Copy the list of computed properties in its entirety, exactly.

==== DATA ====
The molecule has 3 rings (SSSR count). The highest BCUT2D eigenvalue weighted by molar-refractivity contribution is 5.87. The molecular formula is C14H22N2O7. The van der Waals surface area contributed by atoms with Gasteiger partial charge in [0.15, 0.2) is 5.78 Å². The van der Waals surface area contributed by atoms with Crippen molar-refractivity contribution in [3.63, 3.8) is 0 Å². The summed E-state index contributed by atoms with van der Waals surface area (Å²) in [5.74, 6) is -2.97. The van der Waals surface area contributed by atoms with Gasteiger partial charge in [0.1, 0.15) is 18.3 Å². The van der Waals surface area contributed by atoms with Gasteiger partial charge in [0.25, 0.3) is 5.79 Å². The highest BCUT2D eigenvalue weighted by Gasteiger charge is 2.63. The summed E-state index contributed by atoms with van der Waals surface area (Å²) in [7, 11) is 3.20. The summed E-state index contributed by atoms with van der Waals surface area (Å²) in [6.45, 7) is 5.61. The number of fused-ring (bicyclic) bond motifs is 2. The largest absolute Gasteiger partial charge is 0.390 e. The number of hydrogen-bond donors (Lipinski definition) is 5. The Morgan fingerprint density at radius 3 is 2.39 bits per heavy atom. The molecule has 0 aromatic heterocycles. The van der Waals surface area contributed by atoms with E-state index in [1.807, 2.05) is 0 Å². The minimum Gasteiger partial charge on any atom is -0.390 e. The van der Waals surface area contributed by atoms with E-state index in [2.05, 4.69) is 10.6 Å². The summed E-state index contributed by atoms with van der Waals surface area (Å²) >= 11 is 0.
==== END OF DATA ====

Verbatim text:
The molecule has 3 rings (SSSR count). The highest BCUT2D eigenvalue weighted by molar-refractivity contribution is 5.87. The molecular formula is C14H22N2O7. The van der Waals surface area contributed by atoms with Gasteiger partial charge in [0.15, 0.2) is 5.78 Å². The van der Waals surface area contributed by atoms with Crippen molar-refractivity contribution in [3.63, 3.8) is 0 Å². The summed E-state index contributed by atoms with van der Waals surface area (Å²) in [5.74, 6) is -2.97. The van der Waals surface area contributed by atoms with Gasteiger partial charge in [0.1, 0.15) is 18.3 Å². The van der Waals surface area contributed by atoms with Gasteiger partial charge in [0.25, 0.3) is 5.79 Å². The highest BCUT2D eigenvalue weighted by Gasteiger charge is 2.63. The summed E-state index contributed by atoms with van der Waals surface area (Å²) in [7, 11) is 3.20. The summed E-state index contributed by atoms with van der Waals surface area (Å²) in [6.45, 7) is 5.61. The number of fused-ring (bicyclic) bond motifs is 2. The largest absolute Gasteiger partial charge is 0.390 e. The number of hydrogen-bond donors (Lipinski definition) is 5. The Morgan fingerprint density at radius 3 is 2.39 bits per heavy atom. The molecule has 0 aromatic heterocycles. The van der Waals surface area contributed by atoms with E-state index in [1.807, 2.05) is 0 Å². The minimum Gasteiger partial charge on any atom is -0.390 e. The van der Waals surface area contributed by atoms with E-state index in [2.05, 4.69) is 10.6 Å². The summed E-state index contributed by atoms with van der Waals surface area (Å²) >= 11 is 0.